Fearless Women Skydivers Set World Record

Falling head first, 41 women from around the world took the leap to set a world record for largest all-female skydiving formation while flying upside-down
An international team of 41 talented women skydivers from 10 countries set a new world record on Friday, November 26, for largest all-female formation while flying upside-down. The women traveled from around the globe for the record event at Skydive Arizona in Eloy, south of Phoenix. The team smashed the previous record of 20 set at Skydive Arizona in March 2008.
After leaping from three aircraft flying together more than three miles above the ground, the women built the formation flying upside-down with their heads pointed toward the earth - "head-down" in skydiving lingo. They had less than 60 seconds to complete the formation while plummeting toward the ground at speeds approaching 200 mph before separating from each other and opening their parachutes.

The record-setting jumpers came from across the U.S. and as far away as Australia, France, Finland and Israel. They range in age from 21 to 44 and have professions as varied as software developers, pilots, nurses, photographers and professional skydivers. They completed the record-setting formation just before sunset on Friday, on the 10th attempt of the event.

Skydive Like a Pro
For sheer excitement and high-speed fun, no sport comes close to skydiving. Fortunately, this high-flying adrenaline sport is not as extreme or intimidating as it may seem. Just about anyone 18 years of age or older can take to the skies after some comprehensive safety instruction. In fact, all it takes is a half hour of ground school to prepare for a tandem jump, the easiest and most popular way to experience skydiving for the first time. Tandem jumping allows students to experience the thrill of freefall from 13,000 feet while securely harnessed to an experienced, licensed instructor.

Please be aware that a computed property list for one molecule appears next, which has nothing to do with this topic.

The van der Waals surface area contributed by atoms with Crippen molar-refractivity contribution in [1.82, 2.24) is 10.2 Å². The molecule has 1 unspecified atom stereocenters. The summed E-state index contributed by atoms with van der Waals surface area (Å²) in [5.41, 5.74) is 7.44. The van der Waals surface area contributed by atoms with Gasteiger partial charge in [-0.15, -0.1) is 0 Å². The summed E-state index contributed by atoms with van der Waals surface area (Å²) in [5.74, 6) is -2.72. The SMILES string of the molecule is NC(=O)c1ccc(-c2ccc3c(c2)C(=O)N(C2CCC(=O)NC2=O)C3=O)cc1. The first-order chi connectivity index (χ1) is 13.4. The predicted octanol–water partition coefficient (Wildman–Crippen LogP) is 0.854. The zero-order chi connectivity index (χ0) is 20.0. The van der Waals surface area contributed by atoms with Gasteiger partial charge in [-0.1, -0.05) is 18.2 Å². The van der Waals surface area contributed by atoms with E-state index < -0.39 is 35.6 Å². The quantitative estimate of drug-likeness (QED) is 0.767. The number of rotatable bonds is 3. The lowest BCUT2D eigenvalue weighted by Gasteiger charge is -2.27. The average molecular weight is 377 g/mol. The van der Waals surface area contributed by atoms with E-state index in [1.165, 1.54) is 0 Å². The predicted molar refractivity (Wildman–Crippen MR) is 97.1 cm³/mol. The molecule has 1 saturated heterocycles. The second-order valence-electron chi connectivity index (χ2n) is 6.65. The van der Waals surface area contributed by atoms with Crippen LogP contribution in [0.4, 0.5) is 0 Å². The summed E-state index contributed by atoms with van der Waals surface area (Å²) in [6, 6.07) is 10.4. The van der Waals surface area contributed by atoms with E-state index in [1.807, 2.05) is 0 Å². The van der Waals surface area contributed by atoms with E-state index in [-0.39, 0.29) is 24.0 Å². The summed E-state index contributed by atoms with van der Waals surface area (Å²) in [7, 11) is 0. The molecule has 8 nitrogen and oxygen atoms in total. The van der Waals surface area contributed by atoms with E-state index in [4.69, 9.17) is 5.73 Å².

Another first-jump method called Accelerated Freefall (AFF) allows students to jump solo right away—with two instructors at their side—after four to five hours of intense ground instruction. Just about anyone can earn a license in as few as 25 jumps!

For more information on skydiving and to find a USPA Group Member skydiving center near you, visit www.uspa.org

About USPA
Founded in 1946, the United States Parachute Association is a non-profit association dedicated to the promotion of safe skydiving nationwide, establishing strict safety standards, training policies and programs at more than 200 USPA-affiliated skydiving schools and centers throughout the United States. Each year, USPA’s 32,000-plus members and hundreds of thousands of first-time jump students make approximately 3 million jumps in the U.S. USPA represents skydivers before all levels of government, the public and the aviation industry and sanctions national skydiving competitions and records.

For more information on making a first jump or to find a skydiving center near you, visit www.uspa.orgor call 800.371.USPA.
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